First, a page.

B. “Wilful or Malicious” Conduct

Nor do we find merit in Kurisoo's contention that, even if the P & W fishing area was available for public use, there is a genuine issue to be tried as to whether P & W's failure to warn him of the hazards posed by rocks left near the railroad tracks was “wilful or malicious” within the meaning of § 52-557h.   As interpreted by the Connecticut courts, that standard is one that the record reveals Kurisoo cannot meet.

 In the context of tort actions brought under Connecticut common law, the phrase “wilful or malicious” has generally been interpreted in terms that are virtually indistinguishable from the prevailing common-law definition of “intentional” conduct:

A wilful and malicious injury is one inflicted intentionally without just cause or excuse․   Not only the action producing the injury but the resulting injury must be intentional․   A wilful or malicious injury is one caused by design.   Wilfulness and malice alike import intent․  [The] characteristic element is the design to injure either actually entertained or to be implied from the conduct and circumstances.

Markey v. Santangelo, 195 Conn. 76, 77-78, 485 A.2d 1305, 1307 (1985) (internal quotation marks omitted, brackets ours);  see Sharkey v. Skilton, 83 Conn. 503, 507-08, 77 A. 950, 951 (1910).   Thus, in order to prove that an act was willful and malicious, the plaintiff must show either that the actor intended to cause the harm or that the harm was the direct and natural consequence of his or her intended act.  Markey v. Santangelo, 195 Conn. at 77-78, 485 A.2d at 1307.   That is, there must be a “substantial certainty” that the harm will result from the conduct, a “substantial certainty” being more than merely a foreseeable risk and more than even a “ ‘strong probability.’ ”  Mingachos v. CBS, Inc., 196 Conn. 91, 103, 491 A.2d 368, 376 (1985) (quoting 3 Restatement (Second) of Torts § 500, cmt. f (1965)).

While the precise meaning of “wilful or malicious” under § 52-557h has not been addressed by the Connecticut Supreme Court, it appears that the common-law interpretation would be applied.   One lower Connecticut court has so held, ruling that a landowner's failure to warn the public of a hazardous rope swing would not restrict his recreational-use immunity unless he “knew of the existence of the rope swing, knew with relative certainty that it was dangerous, and intended for an injury to occur by failing to post a warning.”   Lopes v. Post, 1994 WL 110004, at *4 (Conn.Super.Ct. March 16, 1994) (emphasis added).   And the Connecticut Supreme Court has applied the common-law definition of willfulness to a similarly worded statute granting a landowner immunity with respect to any injury sustained by operators of certain types of motorized vehicles on his property unless the injury is caused by the landowner's “wilful or malicious conduct,” Conn.Gen.Stat. § 52-557j.   See Warner v. Leslie-Elliott Constructors, Inc., 194 Conn. 129, 138, 479 A.2d 231, 237 (1984) (citing DeMilo v. City of West Haven, 189 Conn. 671, 678, 458 A.2d 362, 366 (1983) (claim under Conn.Gen.Stat. § 52-566 that the defendant “wilfully remove[d] or destroy[ed]” part of a bridge required proof either that the defendant “not only intentionally removed or destroyed a bridge, but that he intended to cause an injury as a result or acted with reckless disregard as to whether an injury would result”)).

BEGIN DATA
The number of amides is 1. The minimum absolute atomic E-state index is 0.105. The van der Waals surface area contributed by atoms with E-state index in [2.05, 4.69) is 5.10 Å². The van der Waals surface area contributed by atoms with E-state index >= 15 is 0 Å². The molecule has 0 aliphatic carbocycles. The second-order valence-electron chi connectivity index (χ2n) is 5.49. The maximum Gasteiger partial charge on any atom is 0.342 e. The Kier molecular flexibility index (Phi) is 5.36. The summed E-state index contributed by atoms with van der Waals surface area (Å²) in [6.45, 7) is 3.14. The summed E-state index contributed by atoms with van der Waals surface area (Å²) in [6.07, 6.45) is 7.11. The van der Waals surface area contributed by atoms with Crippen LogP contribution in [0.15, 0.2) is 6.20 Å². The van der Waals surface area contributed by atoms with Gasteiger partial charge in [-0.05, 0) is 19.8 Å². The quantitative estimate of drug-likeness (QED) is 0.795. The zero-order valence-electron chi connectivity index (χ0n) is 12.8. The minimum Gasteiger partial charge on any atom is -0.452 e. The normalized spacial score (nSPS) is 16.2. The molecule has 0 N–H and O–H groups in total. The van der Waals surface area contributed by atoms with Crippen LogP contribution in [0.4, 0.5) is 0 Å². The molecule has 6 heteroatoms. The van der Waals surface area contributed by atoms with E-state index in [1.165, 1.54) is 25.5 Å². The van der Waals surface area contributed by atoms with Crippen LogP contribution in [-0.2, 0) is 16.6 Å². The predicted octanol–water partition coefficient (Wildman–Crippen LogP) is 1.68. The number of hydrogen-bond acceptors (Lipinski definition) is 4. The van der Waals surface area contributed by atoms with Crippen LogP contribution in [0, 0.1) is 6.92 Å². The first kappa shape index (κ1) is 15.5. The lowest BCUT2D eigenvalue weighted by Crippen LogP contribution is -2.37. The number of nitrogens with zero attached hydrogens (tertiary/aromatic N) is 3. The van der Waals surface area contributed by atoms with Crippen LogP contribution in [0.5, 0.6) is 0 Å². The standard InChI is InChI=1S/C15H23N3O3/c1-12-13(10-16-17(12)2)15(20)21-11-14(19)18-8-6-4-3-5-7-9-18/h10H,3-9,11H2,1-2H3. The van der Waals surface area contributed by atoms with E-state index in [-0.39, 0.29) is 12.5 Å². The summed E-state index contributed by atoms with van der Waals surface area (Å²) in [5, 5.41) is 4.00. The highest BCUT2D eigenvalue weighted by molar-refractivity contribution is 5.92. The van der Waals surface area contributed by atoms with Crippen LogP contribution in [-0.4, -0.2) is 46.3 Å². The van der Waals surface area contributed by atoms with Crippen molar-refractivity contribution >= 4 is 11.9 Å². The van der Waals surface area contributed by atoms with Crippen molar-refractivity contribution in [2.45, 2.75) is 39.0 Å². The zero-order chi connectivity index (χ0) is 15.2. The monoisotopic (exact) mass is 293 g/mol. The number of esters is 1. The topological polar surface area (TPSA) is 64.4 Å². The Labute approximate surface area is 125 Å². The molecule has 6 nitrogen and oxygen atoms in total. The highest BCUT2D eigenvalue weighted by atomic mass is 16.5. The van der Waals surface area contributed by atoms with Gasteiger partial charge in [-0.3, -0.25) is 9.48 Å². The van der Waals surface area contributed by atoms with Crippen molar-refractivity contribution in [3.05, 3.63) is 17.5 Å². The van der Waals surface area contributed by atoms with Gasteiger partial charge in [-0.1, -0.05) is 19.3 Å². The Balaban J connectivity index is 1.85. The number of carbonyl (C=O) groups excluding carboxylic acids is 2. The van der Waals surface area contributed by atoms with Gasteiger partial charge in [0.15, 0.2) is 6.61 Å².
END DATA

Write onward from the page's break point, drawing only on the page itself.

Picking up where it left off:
Applying this standard to the present case, we see no evidence in the record from which a rational juror could infer that P & W's maintenance of its tracks or its failure to warn Kurisoo was “wilful or malicious.”   The record provides no support for Kurisoo's suggestion that P & W knew or should have known that the rocks left on the tracks were “substantially certain” to result in injury to users of the fishing area.   To the contrary, no one could recall that such an injury had ever occurred prior to Kurisoo's accident;  hence there was no such substantial certainty.   Nor does the record permit an inference that P & W intended either that rocks remain against the railroad tracks or that anyone be injured.   Rather, it is undisputed that P & W frequently removed rocks from the tracks, told fishermen not to put rocks against the tracks, and regularly warned fishermen about approaching trains.   We conclude that Kurisoo presented no evidence from which a rational juror could infer that the conduct of P & W was “wilful or malicious.”   Summary judgment was properly granted.


We have considered all of Kurisoo's contentions on this appeal and have found them to be without merit.   The judgment of the district court is affirmed.

KEARSE, Circuit Judge: